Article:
South African units

Natal Volunteer Medical Corps

 

In October 1899 they were commanded by Major W Hyslop, had a strength of 76 and were based chiefly in Ladysmith.

When the siege commenced the following were part of the garrison:

 

 

 

 

Volunteer Staff, including Medical and Veterinary

11

 

Natal Carbineers

390

 

Border Mounted Rifles

260

 

Natal Mounted Rifles

200

 

Natal Naval Volunteers

65

 

Hotchkiss Detachment

20

 

Natal Police

40

 

 

986

On the 22nd Surgeon Hornabrook, medical officer of the Natal M.R., when seven miles out from Ladysmith, met a Boer patrol of 25 men. Although alone he shouted to the party to surrender, as the Boers had been defeated and they were surrounded. The demand was promptly obeyed, the party giving up their rifles to three of their own number, and the triumphant doctor led his 25 prisoners into Elandslaagte Station. If this tale were not vouched for by the Natal Staff it would probably not be credited.

The following is the report furnished by Colonel Royston to the Chief of the Staff: "I have to report that on Saturday, 6th inst., at about 4.15 am, I received information by telephone from headquarters that the enemy were making an attack on Wagon Hill. I at once despatched 80 men of the Natal MR, under Major Evans, to strengthen the outposts on the Flats, then held by 1 officer and 40 men Natal Police, attached to Volunteers, and 1 officer and 20 men Natal Carbineers. The Town Guard was also directed to stand fast at its post on the left bank of the Klip River. As it had been intimated that a battery of artillery would be placed at my disposal, I directed two squadrons Border MR, with one maxim, to accompany the guns. Major Abadie, at about 5.40 am, reported his guns in position near the point where the road to Caesar's Camp crosses the town rifle-range. On my arrival at the outpost line, at 5 am, the enemy were occupying the extreme south-eastern point of Caesar's Hill, well under cover amongst the rocks and bushes. About 50 men were visible from the Flats, but more appeared to be pushing on from the west in small parties. These men were being fired on from the thorn trees and from sangars below by my men as soon as they appeared in sight. A few minutes after my arrival the enemy advanced north along the top of the hill, firing at a party of 'Gordons' near a sangar about 500 yards to their front. I requested the officer commanding the battery to open fire, which he did with good effect, stopping the enemy's advance, and driving them into the rocks. As there appeared to be only a small party of the 'Gordons' opposed to the enemy at this spot, as far as I could see from below, I directed a squadron of Border MR, under Lieutenant Royston, to climb the hill and go to their assistance dismounted. This would be about 6 am. On my men joining the Gordons the party advanced towards the enemy in the rocks, but were at first driven back by their heavy fire, and the enemy again advanced. The battery again opened fire, and the 'Gordons' and the Border MR again advancing, drove the enemy over the point of the hill, and they never again mounted to the crest. At mid-day the enemy had retired about half way down the southern slope of the hill, but still kept up a heavy fire. Unfortunately, it was impossible to get at these with artillery fire from where the battery was limbered, owing to the danger of hitting our own people on the crest of the hill, and the officer commanding the battery did not consider it advisable, owing to the rough ground to cross, and to exposure to Bulwana, to advance any of his guns as far as our outpost line, from which point the enemy could be reached. Rifle-fire was kept up until the enemy finally got into the bed of the Fourie Spruit, where he could only be reached from the top of Caesar's Hill. A heavy fire was kept up until dark, when it gradually ceased, and the enemy appeared to be retiring up the Fourie Spruit. My casualties were 4 men killed and 2 officers and 10 men wounded. I wish to bring to notice the gallant manner in which the battery of artillery, under Major Abadie, stuck to its ground under the very heavy fire from the 6 inch gun and another long range gun on Umbulwana, and also the excellent practice made by the battery. I also consider that Lieutenant Royston, Border MR, did good service with his men. The behaviour of Captain Platt and Lieutenant Hornabrook, Vol. Med. Corps, in attending to the wounded throughout the day under heavy fire, deserves special mention; the last-named officer was wounded, besides having his clothes pierced by a bullet."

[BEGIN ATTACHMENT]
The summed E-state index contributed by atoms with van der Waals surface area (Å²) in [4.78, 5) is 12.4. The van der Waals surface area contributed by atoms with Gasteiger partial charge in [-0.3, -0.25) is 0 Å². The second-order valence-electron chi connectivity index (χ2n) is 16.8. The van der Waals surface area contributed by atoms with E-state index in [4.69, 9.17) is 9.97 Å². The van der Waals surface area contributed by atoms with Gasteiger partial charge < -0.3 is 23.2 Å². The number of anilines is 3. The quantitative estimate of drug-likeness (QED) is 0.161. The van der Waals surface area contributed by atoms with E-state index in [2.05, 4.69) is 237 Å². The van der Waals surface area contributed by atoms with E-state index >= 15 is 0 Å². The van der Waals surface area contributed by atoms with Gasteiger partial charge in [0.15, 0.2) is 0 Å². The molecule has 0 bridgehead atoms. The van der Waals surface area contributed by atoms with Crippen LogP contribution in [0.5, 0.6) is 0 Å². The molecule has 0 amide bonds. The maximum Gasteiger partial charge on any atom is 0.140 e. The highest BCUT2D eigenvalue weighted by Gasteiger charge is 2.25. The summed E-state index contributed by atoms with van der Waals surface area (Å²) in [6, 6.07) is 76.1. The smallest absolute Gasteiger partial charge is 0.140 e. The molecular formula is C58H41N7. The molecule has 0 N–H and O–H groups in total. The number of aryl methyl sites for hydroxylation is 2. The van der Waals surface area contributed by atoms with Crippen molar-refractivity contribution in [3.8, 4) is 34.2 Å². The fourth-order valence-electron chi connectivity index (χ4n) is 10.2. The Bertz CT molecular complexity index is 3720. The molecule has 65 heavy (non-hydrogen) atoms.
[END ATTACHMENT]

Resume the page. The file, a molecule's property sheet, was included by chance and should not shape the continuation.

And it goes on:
On 21st September 1900 authority had been obtained from Lord Roberts to raise among the Natal Volunteers a composite regiment of 300 mounted men to take over the duties hitherto performed by the Volunteer Brigade, and thus facilitate the return of the remainder of the Brigade to their daily avocations. The Volunteer Composite Regiment was made up as follows:

 

 

Officers

Men

 

Natal Carbineers

6

125

 

Natal Mounted Rifles

5

32

 

Umvoti Mounted Rifles

1

13

 

Border Mounted Rifles

3

48

 

Natal Field Artillery

-

19

 

Natal Royal Rifles

-

8

 

Durban Light Infantry

-

39

 

Hotchkiss Gun Detachment

-

6

 

Volunteer Medical Corps

1

4

 

 

16

294

Sir G. White's Despatch 23rd March 1900: J. Hyslop, PMO; Captain H. T. Platt, Medical Staff. Vols. with Bearer Coy.- J. Taylor, R. H. Coventon, W. Jackson, F. Ellis, P. Smythe.

Sir R Buller's despatch: 30th March 1900: Naval Vol. Ambulance Corps - Privates J. Domingo, F. Clark, G. H. Howard, G. Smith.

Lord Robert's despatch: 2nd April 1901: Natal Vol. Med. Corps - Privates E. Clark, J. Domingo, G. H. Howard, G. G. Smith. Majors J. Hyslop, PMO.

Lord Kitchener's despatch 23rd June 1902: Natal Police Field Force - Sub-Insp. J. Hamilton; Sergeants Newson, Goode. Natal Vols; Lieutenant J. W. V. Montgomery; Hospital Sergeant Major A. C. Wearner, Sgt. A. H. Bramwell.